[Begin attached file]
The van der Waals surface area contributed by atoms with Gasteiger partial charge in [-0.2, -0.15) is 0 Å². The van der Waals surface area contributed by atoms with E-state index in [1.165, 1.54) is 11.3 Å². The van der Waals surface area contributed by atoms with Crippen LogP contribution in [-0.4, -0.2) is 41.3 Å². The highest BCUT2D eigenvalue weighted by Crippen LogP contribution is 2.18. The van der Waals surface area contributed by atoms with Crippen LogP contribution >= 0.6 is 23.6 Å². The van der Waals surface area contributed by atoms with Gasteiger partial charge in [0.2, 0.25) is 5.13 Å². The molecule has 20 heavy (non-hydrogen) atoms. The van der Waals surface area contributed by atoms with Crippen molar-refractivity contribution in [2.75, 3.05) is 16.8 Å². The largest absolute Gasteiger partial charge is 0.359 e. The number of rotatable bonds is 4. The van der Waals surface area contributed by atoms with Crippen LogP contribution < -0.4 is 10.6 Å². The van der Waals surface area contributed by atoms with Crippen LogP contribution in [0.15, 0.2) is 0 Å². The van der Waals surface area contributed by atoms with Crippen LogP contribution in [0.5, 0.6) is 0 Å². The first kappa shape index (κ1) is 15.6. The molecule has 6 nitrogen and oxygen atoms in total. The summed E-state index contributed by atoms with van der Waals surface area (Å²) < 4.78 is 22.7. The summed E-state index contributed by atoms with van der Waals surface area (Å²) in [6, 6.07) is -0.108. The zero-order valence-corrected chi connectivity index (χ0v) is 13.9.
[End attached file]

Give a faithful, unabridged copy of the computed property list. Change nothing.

The van der Waals surface area contributed by atoms with Gasteiger partial charge in [-0.2, -0.15) is 0 Å². The van der Waals surface area contributed by atoms with E-state index in [1.165, 1.54) is 11.3 Å². The van der Waals surface area contributed by atoms with Crippen LogP contribution in [-0.4, -0.2) is 41.3 Å². The highest BCUT2D eigenvalue weighted by Crippen LogP contribution is 2.18. The van der Waals surface area contributed by atoms with Crippen LogP contribution >= 0.6 is 23.6 Å². The van der Waals surface area contributed by atoms with Gasteiger partial charge in [0.2, 0.25) is 5.13 Å². The molecule has 20 heavy (non-hydrogen) atoms. The van der Waals surface area contributed by atoms with Crippen molar-refractivity contribution in [2.75, 3.05) is 16.8 Å². The largest absolute Gasteiger partial charge is 0.359 e. The number of rotatable bonds is 4. The van der Waals surface area contributed by atoms with Crippen LogP contribution < -0.4 is 10.6 Å². The van der Waals surface area contributed by atoms with Crippen LogP contribution in [0.15, 0.2) is 0 Å². The van der Waals surface area contributed by atoms with Crippen LogP contribution in [0.5, 0.6) is 0 Å². The first kappa shape index (κ1) is 15.6. The molecule has 6 nitrogen and oxygen atoms in total. The summed E-state index contributed by atoms with van der Waals surface area (Å²) < 4.78 is 22.7. The summed E-state index contributed by atoms with van der Waals surface area (Å²) in [6, 6.07) is -0.108. The zero-order valence-corrected chi connectivity index (χ0v) is 13.9.